The reporters write in Google Docs using a very simple markup to indicate a headline. Editors use Comments for notes about accompanying images, points to check and so on. These notes don’t appear in the text of the document and therefore cannot be accidentally published.
There’s a simple push to WordPress (put story into an action folder called ‘Send to Publish), which assigns the headline to the headline field and text to the text field and so on. The web editor can open the story in WordPress, pimp and preview, then Publish. The Comments made by editors are pulled in too, so the web editor can see what images are available etc.
They also wrote a script to allow a print headline to be written at this point (in a WYSIWYG editor that displays a space and font size commensurate with newspaper column widths). The story, complete with print headline, can then be pulled straight into InDesign giving the paginator the opportunity to size the box to fit the text (or sub the text to fit an existing shape).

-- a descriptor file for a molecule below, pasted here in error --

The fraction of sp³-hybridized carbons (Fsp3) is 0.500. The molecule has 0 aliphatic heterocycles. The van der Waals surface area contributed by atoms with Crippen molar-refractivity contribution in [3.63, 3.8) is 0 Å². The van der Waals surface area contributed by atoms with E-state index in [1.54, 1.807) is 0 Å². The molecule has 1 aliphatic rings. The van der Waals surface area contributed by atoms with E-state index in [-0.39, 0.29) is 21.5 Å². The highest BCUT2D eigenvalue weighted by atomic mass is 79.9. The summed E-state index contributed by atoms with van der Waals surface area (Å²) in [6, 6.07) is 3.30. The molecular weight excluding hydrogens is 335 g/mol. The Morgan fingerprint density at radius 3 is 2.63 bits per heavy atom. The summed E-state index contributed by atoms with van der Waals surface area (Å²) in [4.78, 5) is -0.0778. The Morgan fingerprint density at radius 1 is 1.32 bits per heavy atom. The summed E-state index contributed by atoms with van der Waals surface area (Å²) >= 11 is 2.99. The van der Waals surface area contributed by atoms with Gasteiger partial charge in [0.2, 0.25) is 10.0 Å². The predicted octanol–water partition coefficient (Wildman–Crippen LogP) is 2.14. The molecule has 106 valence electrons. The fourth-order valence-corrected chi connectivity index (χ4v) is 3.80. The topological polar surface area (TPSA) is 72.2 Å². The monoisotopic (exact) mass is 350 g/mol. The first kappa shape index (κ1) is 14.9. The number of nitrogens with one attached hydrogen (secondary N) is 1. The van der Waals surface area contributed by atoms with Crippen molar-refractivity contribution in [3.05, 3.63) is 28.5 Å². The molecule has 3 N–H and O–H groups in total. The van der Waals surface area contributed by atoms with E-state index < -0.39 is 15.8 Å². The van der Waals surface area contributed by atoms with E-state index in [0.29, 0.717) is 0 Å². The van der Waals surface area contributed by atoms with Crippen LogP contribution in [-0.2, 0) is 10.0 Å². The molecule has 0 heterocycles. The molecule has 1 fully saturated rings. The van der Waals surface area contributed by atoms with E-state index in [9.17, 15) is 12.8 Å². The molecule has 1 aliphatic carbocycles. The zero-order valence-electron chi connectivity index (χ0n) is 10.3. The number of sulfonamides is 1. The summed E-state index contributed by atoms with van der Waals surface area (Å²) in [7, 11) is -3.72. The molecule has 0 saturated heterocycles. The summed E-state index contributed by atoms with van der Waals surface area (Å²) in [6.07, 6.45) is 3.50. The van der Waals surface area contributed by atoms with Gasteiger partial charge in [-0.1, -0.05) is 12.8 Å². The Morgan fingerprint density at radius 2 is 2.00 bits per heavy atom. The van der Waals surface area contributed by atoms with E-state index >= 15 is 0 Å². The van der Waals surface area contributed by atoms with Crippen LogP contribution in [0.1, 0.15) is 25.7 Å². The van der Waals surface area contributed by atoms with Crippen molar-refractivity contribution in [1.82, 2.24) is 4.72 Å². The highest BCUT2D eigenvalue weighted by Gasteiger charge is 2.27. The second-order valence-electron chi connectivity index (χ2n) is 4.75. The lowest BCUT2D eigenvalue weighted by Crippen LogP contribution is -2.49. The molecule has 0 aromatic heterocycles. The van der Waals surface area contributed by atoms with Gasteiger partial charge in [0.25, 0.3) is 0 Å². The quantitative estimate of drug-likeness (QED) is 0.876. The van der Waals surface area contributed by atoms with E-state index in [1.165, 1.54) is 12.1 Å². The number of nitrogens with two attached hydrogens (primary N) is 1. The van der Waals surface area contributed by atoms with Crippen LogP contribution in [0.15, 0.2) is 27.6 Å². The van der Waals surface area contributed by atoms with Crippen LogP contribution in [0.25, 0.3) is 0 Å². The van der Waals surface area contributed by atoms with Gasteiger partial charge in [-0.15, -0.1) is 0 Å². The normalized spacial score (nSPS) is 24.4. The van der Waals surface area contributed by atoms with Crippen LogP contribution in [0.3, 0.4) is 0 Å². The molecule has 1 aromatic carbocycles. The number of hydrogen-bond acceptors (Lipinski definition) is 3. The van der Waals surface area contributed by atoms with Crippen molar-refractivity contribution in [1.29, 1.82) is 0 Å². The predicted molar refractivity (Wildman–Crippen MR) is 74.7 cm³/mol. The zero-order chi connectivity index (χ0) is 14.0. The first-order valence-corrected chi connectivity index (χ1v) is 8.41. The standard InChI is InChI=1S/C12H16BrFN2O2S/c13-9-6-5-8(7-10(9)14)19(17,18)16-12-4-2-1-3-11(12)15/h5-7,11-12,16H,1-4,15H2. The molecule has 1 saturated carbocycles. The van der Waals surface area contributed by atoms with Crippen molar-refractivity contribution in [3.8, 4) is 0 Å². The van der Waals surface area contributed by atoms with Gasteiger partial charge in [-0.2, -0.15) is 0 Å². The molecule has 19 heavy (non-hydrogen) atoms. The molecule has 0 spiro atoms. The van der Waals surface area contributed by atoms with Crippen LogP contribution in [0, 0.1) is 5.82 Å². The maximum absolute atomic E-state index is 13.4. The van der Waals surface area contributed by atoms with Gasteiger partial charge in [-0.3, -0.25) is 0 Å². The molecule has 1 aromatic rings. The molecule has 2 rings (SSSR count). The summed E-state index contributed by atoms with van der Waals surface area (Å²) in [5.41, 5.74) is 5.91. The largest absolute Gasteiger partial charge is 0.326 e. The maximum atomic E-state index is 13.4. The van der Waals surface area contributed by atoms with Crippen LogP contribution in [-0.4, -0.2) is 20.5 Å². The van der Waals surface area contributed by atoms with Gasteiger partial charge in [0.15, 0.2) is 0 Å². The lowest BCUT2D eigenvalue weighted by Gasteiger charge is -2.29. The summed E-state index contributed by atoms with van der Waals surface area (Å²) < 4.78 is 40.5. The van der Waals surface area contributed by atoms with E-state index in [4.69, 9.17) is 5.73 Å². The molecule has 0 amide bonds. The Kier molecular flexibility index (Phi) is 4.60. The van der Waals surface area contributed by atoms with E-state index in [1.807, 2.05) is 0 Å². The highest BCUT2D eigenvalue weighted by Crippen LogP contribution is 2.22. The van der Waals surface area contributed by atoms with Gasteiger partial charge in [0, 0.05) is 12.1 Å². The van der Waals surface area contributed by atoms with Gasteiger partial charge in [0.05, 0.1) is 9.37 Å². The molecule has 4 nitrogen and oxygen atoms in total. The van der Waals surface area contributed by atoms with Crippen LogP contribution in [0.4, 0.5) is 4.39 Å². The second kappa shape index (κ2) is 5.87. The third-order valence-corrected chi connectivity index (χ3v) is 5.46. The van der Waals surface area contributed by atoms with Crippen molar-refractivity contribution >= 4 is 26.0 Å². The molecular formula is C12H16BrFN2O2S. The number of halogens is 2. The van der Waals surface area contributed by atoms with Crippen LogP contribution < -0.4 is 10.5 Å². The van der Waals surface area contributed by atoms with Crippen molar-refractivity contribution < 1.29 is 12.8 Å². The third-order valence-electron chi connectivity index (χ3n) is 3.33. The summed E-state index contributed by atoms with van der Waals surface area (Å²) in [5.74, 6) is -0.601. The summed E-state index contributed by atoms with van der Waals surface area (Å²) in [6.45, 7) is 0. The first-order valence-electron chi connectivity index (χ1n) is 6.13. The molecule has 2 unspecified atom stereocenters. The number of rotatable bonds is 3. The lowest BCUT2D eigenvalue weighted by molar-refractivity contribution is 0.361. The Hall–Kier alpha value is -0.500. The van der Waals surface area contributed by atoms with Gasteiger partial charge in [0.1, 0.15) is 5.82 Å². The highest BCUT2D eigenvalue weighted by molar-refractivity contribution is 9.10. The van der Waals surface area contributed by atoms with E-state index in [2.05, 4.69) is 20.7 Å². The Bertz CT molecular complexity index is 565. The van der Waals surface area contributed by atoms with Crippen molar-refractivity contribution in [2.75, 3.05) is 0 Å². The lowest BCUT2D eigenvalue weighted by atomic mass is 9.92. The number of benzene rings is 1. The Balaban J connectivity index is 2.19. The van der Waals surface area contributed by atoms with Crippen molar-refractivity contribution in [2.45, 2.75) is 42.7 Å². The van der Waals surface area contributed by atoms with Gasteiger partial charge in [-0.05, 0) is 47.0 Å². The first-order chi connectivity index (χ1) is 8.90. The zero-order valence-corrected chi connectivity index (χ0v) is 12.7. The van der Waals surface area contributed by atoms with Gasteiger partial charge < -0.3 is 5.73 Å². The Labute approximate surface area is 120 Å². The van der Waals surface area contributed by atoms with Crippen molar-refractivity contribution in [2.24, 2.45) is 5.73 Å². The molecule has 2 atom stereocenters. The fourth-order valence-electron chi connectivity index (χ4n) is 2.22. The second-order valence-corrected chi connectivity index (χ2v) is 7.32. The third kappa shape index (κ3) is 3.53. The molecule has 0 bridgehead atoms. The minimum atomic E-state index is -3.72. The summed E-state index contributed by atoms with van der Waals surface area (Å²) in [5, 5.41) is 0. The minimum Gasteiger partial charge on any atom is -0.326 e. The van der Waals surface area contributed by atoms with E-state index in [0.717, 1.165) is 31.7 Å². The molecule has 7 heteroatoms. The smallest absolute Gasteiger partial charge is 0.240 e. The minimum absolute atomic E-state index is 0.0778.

This is a workflow designed for a relatively small operation – William says the BDN has “about 75 newsroom staff, and we handle just a little under 1,000 stories a week. We have two weekly newspapers we produce as well” – and one I assume enjoys fairly consistently fast broadband.
[Back in 2011] If you asked a few hundred journalists in a large organisation in New Zealand to write everything directly into a Google Doc they’d probably look at you as if you were asking them to stab themselves in the arm with a fork.
New Zealand’s slowish, variable internet speeds can make working in the cloud a hugely frustrating business, more so when the vicissitudes of internal networks are added to the mix. [Probably still true in 2014.]
That said, this is a nice piece of work and it’s a good thinking exercise to imagine how it could be scaled to various degrees.